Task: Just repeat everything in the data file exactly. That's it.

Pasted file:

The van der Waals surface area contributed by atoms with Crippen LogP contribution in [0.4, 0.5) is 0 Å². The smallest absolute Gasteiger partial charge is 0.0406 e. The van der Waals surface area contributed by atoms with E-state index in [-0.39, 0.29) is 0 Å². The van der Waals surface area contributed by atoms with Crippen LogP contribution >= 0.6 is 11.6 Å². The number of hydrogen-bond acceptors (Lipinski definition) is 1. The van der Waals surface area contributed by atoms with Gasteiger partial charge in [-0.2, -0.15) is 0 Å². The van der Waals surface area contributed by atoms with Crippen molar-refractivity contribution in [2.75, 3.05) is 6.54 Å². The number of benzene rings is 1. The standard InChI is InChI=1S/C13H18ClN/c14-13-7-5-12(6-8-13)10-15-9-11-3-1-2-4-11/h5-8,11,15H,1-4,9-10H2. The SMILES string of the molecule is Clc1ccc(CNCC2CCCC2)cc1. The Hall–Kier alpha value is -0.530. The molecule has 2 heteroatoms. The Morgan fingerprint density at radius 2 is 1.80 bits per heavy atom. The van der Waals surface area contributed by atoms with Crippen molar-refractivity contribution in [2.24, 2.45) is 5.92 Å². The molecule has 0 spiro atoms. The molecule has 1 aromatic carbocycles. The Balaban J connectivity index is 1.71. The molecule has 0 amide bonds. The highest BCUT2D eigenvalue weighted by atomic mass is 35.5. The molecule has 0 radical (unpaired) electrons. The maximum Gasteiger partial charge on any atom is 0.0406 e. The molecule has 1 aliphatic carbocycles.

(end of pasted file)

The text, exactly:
The van der Waals surface area contributed by atoms with Crippen LogP contribution in [0.4, 0.5) is 0 Å². The smallest absolute Gasteiger partial charge is 0.0406 e. The van der Waals surface area contributed by atoms with E-state index in [-0.39, 0.29) is 0 Å². The van der Waals surface area contributed by atoms with Crippen LogP contribution >= 0.6 is 11.6 Å². The number of hydrogen-bond acceptors (Lipinski definition) is 1. The van der Waals surface area contributed by atoms with Gasteiger partial charge in [-0.2, -0.15) is 0 Å². The van der Waals surface area contributed by atoms with Crippen molar-refractivity contribution in [2.75, 3.05) is 6.54 Å². The number of benzene rings is 1. The standard InChI is InChI=1S/C13H18ClN/c14-13-7-5-12(6-8-13)10-15-9-11-3-1-2-4-11/h5-8,11,15H,1-4,9-10H2. The SMILES string of the molecule is Clc1ccc(CNCC2CCCC2)cc1. The Hall–Kier alpha value is -0.530. The molecule has 2 heteroatoms. The Morgan fingerprint density at radius 2 is 1.80 bits per heavy atom. The van der Waals surface area contributed by atoms with Crippen molar-refractivity contribution in [2.24, 2.45) is 5.92 Å². The molecule has 0 spiro atoms. The molecule has 1 aromatic carbocycles. The Balaban J connectivity index is 1.71. The molecule has 0 amide bonds. The highest BCUT2D eigenvalue weighted by atomic mass is 35.5. The molecule has 0 radical (unpaired) electrons. The maximum Gasteiger partial charge on any atom is 0.0406 e. The molecule has 1 aliphatic carbocycles.